Volume II: Power Drunk Majesty
1. The Accuser (feat. Trevor Strnad)
2. Bound by Silence (feat. John Bush)
3. Mother Of Sin (feat. Bobby Blitz)
4. Terminal Illusion (feat. Mark Tornillo)
5. King With A Paper Crown (feat. Johan Hegg)
6. Voodoo Of The Godsend (feat. Max Cavalera)
7. Liars & Thieves (feat. Troy Sanders)
8. Impulse Control (feat. Mark Osegueda)
9. Power Drunk Majesty (Part I) [feat. Mark Osegueda]
10. Power Drunk Majesty (Part II) [feat. Floor Jansen]
Rock and metal royalty rarely pass up the opportunity to get onstage with a bunch of friends and jam a few of the genre’s classics. But unlike the revelry of a Camp Freddy, Dimebash or Metal Masters, Metal Allegiance took it one step further, delivering a decent album and sculpting a fully fledged touring band while they were at it. Whereas their eponymous 2015 debut seemed very much a smorgasbord of ideas thrown together to complement the styles of the featured vocalists that ranged from a mellow Phil Anselmo to an all-guns-blazing Randy Blythe, Volume II: Power Drunk Majesty can boast a far more cohesive feel, with Alex Skolnick’s trademark playing and tone helping it to feel like a tribute to Testament’s entire discography.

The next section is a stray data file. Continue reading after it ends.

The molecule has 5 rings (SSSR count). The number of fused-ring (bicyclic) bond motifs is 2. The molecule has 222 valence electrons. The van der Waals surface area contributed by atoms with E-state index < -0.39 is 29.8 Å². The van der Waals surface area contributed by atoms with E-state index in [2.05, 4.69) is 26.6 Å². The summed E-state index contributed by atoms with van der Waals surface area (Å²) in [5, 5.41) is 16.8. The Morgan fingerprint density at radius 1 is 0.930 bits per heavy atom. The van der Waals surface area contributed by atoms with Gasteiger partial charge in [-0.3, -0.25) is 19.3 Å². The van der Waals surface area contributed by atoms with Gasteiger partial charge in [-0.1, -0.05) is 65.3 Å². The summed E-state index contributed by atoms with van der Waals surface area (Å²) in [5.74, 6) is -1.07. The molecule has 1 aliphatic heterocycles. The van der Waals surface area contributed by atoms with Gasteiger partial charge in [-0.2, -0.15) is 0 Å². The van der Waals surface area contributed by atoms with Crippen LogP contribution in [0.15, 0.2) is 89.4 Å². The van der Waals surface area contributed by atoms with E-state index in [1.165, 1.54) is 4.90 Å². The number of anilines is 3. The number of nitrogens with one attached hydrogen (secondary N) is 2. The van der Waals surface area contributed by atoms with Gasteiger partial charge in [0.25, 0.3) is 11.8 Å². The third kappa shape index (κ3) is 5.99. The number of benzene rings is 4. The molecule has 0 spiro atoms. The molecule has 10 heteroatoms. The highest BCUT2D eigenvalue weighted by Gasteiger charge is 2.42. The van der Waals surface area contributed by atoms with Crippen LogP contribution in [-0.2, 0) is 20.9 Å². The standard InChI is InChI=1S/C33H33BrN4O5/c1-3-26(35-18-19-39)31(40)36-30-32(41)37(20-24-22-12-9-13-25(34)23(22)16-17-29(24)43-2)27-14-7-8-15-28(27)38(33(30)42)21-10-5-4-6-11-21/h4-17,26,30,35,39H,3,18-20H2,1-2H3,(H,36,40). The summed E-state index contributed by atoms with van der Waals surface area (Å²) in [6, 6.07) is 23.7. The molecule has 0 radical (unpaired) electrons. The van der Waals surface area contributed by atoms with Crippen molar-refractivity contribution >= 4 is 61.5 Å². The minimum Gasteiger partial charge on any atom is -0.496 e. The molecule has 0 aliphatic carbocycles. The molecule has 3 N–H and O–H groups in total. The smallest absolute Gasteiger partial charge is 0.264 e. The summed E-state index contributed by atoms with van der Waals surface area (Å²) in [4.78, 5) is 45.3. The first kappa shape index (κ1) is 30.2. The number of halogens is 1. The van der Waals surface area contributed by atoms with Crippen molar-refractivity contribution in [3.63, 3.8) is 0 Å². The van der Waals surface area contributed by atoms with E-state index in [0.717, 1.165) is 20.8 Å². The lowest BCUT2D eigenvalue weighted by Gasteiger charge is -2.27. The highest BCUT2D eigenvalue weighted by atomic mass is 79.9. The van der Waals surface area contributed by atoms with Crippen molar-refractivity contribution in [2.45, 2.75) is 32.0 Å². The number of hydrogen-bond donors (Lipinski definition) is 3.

Of course there’s an exception to the rule with the clichéd tribal incantation of Max Cavalera’s Voodoo Of The Godsend, which would normally be a perfectly serviceable Soulfly album track, but elsewhere on the record even the deathlier The Accuser, with Trevor Strnad, has a natural connection to the chug of Bound By Silence featuring John Bush, the classicisms of Terminal Illusion, nailed by Mark Tornillo, and the triumphant two-part title track, given extra gusto by Floor Jansen. Even the Johan Hegg-helmed regality of King With A Paper Crown and Rammstein-esque industrial stomp of Troy Sanders’ stint, Liars & Thieves, have the feel and sound of an established collective, with core members Dave Ellefson, Mike Portnoy and project mastermind Mark Menghi laying down the groundwork of familiar grooves and galloping tempo. Yes the lyrics are often ropey, and given the masterpieces that the assembled talents have contributed, this is a merely a solid spin that’s miles off being the sum of its parts. However, that’s probably missing the point of this celebration of metal’s community spirit and span of idiosyncratic forms.